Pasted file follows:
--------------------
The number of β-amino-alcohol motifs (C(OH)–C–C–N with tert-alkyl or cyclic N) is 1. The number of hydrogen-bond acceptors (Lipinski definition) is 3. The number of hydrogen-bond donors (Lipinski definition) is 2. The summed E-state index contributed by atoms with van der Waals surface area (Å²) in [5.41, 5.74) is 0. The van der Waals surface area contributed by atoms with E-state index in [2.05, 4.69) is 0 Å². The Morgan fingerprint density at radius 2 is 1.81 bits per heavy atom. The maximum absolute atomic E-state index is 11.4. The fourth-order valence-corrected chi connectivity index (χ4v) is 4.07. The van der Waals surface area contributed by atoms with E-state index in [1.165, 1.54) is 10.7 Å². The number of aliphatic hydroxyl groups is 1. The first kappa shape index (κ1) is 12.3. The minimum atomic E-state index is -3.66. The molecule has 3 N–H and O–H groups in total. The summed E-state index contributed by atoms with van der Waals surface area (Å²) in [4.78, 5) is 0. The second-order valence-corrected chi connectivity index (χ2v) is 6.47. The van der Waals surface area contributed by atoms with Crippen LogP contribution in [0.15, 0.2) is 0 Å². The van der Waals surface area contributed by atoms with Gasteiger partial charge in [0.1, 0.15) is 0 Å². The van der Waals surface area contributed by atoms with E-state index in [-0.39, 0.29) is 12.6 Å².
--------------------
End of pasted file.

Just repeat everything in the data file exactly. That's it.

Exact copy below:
The number of β-amino-alcohol motifs (C(OH)–C–C–N with tert-alkyl or cyclic N) is 1. The number of hydrogen-bond acceptors (Lipinski definition) is 3. The number of hydrogen-bond donors (Lipinski definition) is 2. The summed E-state index contributed by atoms with van der Waals surface area (Å²) in [5.41, 5.74) is 0. The van der Waals surface area contributed by atoms with E-state index in [2.05, 4.69) is 0 Å². The Morgan fingerprint density at radius 2 is 1.81 bits per heavy atom. The maximum absolute atomic E-state index is 11.4. The fourth-order valence-corrected chi connectivity index (χ4v) is 4.07. The van der Waals surface area contributed by atoms with E-state index in [1.165, 1.54) is 10.7 Å². The number of aliphatic hydroxyl groups is 1. The first kappa shape index (κ1) is 12.3. The minimum atomic E-state index is -3.66. The molecule has 3 N–H and O–H groups in total. The summed E-state index contributed by atoms with van der Waals surface area (Å²) in [4.78, 5) is 0. The second-order valence-corrected chi connectivity index (χ2v) is 6.47. The van der Waals surface area contributed by atoms with Crippen LogP contribution in [0.15, 0.2) is 0 Å². The van der Waals surface area contributed by atoms with Gasteiger partial charge in [0.1, 0.15) is 0 Å². The van der Waals surface area contributed by atoms with E-state index in [-0.39, 0.29) is 12.6 Å².